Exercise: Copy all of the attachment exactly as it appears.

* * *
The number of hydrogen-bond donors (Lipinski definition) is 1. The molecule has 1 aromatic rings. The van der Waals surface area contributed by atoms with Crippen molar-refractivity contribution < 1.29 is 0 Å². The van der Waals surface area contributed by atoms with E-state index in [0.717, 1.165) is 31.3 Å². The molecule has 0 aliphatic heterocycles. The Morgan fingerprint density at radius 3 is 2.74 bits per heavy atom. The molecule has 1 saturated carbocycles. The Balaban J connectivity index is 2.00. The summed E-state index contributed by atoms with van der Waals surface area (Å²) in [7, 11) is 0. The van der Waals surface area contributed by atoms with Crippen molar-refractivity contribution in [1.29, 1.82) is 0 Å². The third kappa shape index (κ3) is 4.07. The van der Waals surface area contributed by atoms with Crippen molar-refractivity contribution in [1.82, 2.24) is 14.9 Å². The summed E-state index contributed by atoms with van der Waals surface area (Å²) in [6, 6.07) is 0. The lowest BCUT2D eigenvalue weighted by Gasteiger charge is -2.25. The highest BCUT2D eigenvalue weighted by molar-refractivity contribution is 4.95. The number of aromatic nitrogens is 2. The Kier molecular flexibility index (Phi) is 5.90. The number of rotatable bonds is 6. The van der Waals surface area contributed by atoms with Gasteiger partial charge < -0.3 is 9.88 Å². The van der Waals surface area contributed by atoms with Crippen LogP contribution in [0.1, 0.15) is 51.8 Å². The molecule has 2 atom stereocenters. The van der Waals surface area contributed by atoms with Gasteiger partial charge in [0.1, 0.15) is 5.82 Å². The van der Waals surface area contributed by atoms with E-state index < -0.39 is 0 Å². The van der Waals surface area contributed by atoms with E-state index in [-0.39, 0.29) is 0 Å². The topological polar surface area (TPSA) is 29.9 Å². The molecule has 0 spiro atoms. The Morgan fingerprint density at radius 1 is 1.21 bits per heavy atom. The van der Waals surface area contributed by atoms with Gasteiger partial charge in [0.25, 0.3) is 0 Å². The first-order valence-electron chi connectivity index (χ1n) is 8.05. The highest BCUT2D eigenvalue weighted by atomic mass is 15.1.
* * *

The number of hydrogen-bond donors (Lipinski definition) is 1. The molecule has 1 aromatic rings. The van der Waals surface area contributed by atoms with Crippen molar-refractivity contribution < 1.29 is 0 Å². The van der Waals surface area contributed by atoms with E-state index in [0.717, 1.165) is 31.3 Å². The molecule has 0 aliphatic heterocycles. The Morgan fingerprint density at radius 3 is 2.74 bits per heavy atom. The molecule has 1 saturated carbocycles. The Balaban J connectivity index is 2.00. The summed E-state index contributed by atoms with van der Waals surface area (Å²) in [7, 11) is 0. The van der Waals surface area contributed by atoms with Crippen molar-refractivity contribution in [1.29, 1.82) is 0 Å². The third kappa shape index (κ3) is 4.07. The van der Waals surface area contributed by atoms with Crippen molar-refractivity contribution in [1.82, 2.24) is 14.9 Å². The summed E-state index contributed by atoms with van der Waals surface area (Å²) in [6, 6.07) is 0. The lowest BCUT2D eigenvalue weighted by Gasteiger charge is -2.25. The highest BCUT2D eigenvalue weighted by molar-refractivity contribution is 4.95. The number of aromatic nitrogens is 2. The Kier molecular flexibility index (Phi) is 5.90. The number of rotatable bonds is 6. The van der Waals surface area contributed by atoms with Gasteiger partial charge < -0.3 is 9.88 Å². The van der Waals surface area contributed by atoms with Crippen LogP contribution in [0.1, 0.15) is 51.8 Å². The molecule has 2 atom stereocenters. The van der Waals surface area contributed by atoms with Gasteiger partial charge in [0.1, 0.15) is 5.82 Å². The van der Waals surface area contributed by atoms with E-state index < -0.39 is 0 Å². The van der Waals surface area contributed by atoms with E-state index in [-0.39, 0.29) is 0 Å². The topological polar surface area (TPSA) is 29.9 Å². The molecule has 0 spiro atoms. The Morgan fingerprint density at radius 1 is 1.21 bits per heavy atom. The van der Waals surface area contributed by atoms with Gasteiger partial charge in [0.25, 0.3) is 0 Å². The first-order valence-electron chi connectivity index (χ1n) is 8.05. The highest BCUT2D eigenvalue weighted by atomic mass is 15.1.